Trogdon: I've honestly never been so nervous about playing music in my life. Other times that I'm in punk bands, we practice a lot before we play. Vanity is like, we're loose, we're hanging out, that's the vibe for the record. Just being dorks together.
Radigan: That's the thing that I really like about the record listening back to it: There's shitloads of flubs and we all hear it. There might be certain things that maybe we just hear, but there are definitely things that any person would hear. But we were just drinking beers, recording. It was a lot of first takes.
What was it recorded on?
Sara Abruña (guitar): On an 8-track.
Radigan: It was on an 8-track tape machine, I think only seven of the tracks actually worked.
I read that you guys wanted to do weirder stuff than Oi! on this record. Can you elaborate on that?
Radigan: I haven’t been listening to Oi! for a little bit. Not for any reason, particularly. That’s just how music goes sometimes. I feel Oi! functions best as a traditional sort of thing, as a very straightforward, basic, idiotic sound. That’s the beauty of it. The last time around, Colman and I were screwing with that a little bit, but I didn’t like the results very much. I think it’s best to leave Oi! to people who are going to do it in a very traditional manner. I was chafing at the restraints of it. We did it, and for better or worse, it was what it was. We wanted to move in a sort of wacky rock 'n' roll direction anyways.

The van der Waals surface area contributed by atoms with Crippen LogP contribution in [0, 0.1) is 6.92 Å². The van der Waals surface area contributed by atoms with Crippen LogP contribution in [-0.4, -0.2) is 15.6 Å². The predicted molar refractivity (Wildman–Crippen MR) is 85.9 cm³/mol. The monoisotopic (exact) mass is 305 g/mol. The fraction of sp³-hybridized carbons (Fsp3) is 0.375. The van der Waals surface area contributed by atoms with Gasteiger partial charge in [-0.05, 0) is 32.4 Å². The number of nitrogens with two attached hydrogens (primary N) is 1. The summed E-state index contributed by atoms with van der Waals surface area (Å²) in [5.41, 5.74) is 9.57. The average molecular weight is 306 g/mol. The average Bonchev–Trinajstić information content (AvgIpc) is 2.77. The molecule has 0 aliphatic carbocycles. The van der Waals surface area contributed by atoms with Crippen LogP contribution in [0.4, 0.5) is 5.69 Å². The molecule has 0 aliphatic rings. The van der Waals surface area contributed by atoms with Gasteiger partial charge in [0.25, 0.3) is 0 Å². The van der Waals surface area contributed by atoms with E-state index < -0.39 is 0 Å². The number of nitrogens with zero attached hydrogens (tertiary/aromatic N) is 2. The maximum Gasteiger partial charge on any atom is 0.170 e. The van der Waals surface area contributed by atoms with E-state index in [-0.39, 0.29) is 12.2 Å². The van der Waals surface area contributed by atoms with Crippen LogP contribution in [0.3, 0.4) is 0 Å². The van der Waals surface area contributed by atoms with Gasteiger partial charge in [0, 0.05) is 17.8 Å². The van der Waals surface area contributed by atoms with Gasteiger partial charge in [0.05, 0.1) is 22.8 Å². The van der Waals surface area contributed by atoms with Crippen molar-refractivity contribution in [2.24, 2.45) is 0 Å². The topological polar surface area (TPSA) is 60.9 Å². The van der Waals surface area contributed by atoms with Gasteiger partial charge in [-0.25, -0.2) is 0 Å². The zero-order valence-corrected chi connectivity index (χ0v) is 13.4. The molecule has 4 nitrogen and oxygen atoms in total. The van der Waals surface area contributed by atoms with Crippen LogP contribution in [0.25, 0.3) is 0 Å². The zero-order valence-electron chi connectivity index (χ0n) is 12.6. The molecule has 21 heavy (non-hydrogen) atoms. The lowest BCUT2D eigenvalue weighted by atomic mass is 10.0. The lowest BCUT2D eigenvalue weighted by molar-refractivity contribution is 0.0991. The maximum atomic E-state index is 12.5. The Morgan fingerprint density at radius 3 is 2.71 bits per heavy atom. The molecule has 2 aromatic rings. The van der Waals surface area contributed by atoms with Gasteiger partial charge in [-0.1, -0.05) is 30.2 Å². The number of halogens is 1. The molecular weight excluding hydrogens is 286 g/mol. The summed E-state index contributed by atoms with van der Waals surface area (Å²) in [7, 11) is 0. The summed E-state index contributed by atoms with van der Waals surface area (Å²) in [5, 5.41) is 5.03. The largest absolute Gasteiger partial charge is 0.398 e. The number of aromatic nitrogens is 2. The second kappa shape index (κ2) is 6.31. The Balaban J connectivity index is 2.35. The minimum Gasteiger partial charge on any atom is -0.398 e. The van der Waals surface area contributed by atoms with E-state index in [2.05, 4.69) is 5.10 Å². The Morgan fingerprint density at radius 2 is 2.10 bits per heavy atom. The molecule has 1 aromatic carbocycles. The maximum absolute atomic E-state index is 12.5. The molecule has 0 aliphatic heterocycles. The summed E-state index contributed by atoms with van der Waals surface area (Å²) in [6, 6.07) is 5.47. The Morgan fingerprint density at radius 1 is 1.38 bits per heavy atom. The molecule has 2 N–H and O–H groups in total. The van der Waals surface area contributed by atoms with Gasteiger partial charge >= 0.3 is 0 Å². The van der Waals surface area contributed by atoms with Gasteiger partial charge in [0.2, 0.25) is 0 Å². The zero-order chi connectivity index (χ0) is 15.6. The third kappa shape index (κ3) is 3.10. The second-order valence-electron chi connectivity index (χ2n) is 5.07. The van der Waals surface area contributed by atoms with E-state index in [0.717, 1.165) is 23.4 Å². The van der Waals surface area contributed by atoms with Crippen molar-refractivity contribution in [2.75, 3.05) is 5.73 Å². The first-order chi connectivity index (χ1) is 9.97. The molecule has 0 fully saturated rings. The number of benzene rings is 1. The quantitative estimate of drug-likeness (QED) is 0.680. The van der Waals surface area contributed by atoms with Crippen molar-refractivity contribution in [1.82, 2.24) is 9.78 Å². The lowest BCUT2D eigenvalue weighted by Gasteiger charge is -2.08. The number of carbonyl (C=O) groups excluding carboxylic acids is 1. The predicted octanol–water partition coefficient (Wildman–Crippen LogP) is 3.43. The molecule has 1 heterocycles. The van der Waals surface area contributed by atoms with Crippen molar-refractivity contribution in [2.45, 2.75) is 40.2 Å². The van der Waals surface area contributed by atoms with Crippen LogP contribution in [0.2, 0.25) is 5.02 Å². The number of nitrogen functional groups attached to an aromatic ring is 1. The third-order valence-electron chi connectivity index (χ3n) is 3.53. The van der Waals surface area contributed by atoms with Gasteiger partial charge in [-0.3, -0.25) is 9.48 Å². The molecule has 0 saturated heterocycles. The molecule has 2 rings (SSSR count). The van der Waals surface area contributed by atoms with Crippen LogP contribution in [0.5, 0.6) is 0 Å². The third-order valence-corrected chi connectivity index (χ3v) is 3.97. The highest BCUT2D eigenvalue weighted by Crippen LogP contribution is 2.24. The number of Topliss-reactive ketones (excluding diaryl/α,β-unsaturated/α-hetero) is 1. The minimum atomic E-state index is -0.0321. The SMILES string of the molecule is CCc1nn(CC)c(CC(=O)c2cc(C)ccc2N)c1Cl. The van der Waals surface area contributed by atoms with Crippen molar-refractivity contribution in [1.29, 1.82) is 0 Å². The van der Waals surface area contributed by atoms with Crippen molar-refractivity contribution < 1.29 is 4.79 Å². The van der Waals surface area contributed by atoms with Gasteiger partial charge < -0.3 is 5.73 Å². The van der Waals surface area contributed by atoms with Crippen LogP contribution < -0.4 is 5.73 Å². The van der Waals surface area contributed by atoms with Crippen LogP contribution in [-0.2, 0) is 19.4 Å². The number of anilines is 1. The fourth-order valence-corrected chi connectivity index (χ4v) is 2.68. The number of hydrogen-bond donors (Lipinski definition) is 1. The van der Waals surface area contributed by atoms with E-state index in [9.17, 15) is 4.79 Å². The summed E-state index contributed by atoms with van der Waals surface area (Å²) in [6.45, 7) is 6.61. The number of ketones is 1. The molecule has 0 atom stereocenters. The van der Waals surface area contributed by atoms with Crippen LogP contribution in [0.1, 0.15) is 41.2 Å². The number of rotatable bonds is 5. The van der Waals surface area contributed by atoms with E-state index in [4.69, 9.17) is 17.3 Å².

Where are you guys at now? Musically, how would you describe what this record is?
Abruna: I guess I’m more removed from it. I joined the band two weeks before they recorded. I was learning all the songs while they were recording. I’ve listened to the record a ton of times at this point. I'm trying to think of a reference point, but it's hard for me, and it doesn't really work that way for me in terms of listening to music, I just sort of enjoy it for what it is. I feel like it’s really melodic and interesting, as opposed to previous stuff. It's kind of glammy. We all love the Rolling Stones, and there’s a tiny nod to that. I think the Oasis references are a little bit off; I don’t really see that. I think people just know that some of the band members really love Oasis. It’s easy to pin that on it, but I think it’s kind of it’s own thing.
Trogdon: I think all of us are insane music lovers, but also just love rock 'n' roll. This is all our favorite parts about rock 'n' roll. Hopefully. Or some of them at least.
Radigan: Genres are like a pigeonhole. The older I get, the more stuff I listen to in this wacky internet age, the more it goes along, the more pointless genres become. You can try to throw in Skrewdriver for the last thing or Oasis for this one. It’s kind of pretentious to say, but I think it's a bit more ambiguous than that.
Trogdon: I just want to be very clear: Skrewdriver is not cool and I don’t want anyone to get into them. I would hate for some 14-year-old to think they should check them out because of us.
Can you tell me about the title of the record, Don’t Be Shy?